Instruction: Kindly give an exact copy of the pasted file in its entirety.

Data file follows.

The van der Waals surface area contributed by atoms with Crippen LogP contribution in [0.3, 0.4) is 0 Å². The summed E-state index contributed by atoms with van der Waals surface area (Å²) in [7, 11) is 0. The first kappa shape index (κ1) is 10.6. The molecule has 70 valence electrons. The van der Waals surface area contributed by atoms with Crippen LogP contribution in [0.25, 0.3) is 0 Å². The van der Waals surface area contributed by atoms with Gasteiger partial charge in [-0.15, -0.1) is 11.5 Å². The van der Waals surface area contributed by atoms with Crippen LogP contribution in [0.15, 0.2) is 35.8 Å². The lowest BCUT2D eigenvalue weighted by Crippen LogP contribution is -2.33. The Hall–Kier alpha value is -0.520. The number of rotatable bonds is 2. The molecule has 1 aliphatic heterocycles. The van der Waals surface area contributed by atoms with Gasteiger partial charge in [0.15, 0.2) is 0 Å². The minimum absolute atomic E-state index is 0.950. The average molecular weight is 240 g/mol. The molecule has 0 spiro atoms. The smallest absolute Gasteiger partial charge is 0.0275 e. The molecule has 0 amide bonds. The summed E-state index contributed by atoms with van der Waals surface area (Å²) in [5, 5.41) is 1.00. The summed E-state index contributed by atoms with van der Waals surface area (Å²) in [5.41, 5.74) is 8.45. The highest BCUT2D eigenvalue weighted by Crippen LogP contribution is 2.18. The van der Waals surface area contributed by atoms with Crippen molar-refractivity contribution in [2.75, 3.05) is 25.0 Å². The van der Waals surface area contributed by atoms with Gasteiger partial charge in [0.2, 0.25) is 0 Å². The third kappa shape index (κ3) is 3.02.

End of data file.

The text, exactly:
The van der Waals surface area contributed by atoms with Crippen LogP contribution in [0.3, 0.4) is 0 Å². The summed E-state index contributed by atoms with van der Waals surface area (Å²) in [7, 11) is 0. The first kappa shape index (κ1) is 10.6. The molecule has 70 valence electrons. The van der Waals surface area contributed by atoms with Crippen LogP contribution in [0.25, 0.3) is 0 Å². The van der Waals surface area contributed by atoms with Gasteiger partial charge in [-0.15, -0.1) is 11.5 Å². The van der Waals surface area contributed by atoms with Crippen LogP contribution in [0.15, 0.2) is 35.8 Å². The lowest BCUT2D eigenvalue weighted by Crippen LogP contribution is -2.33. The Hall–Kier alpha value is -0.520. The number of rotatable bonds is 2. The molecule has 1 aliphatic heterocycles. The van der Waals surface area contributed by atoms with Gasteiger partial charge in [0.15, 0.2) is 0 Å². The minimum absolute atomic E-state index is 0.950. The average molecular weight is 240 g/mol. The molecule has 0 spiro atoms. The smallest absolute Gasteiger partial charge is 0.0275 e. The molecule has 0 amide bonds. The summed E-state index contributed by atoms with van der Waals surface area (Å²) in [5, 5.41) is 1.00. The summed E-state index contributed by atoms with van der Waals surface area (Å²) in [5.41, 5.74) is 8.45. The highest BCUT2D eigenvalue weighted by Crippen LogP contribution is 2.18. The van der Waals surface area contributed by atoms with Crippen molar-refractivity contribution in [2.75, 3.05) is 25.0 Å². The van der Waals surface area contributed by atoms with Gasteiger partial charge in [0.2, 0.25) is 0 Å². The third kappa shape index (κ3) is 3.02.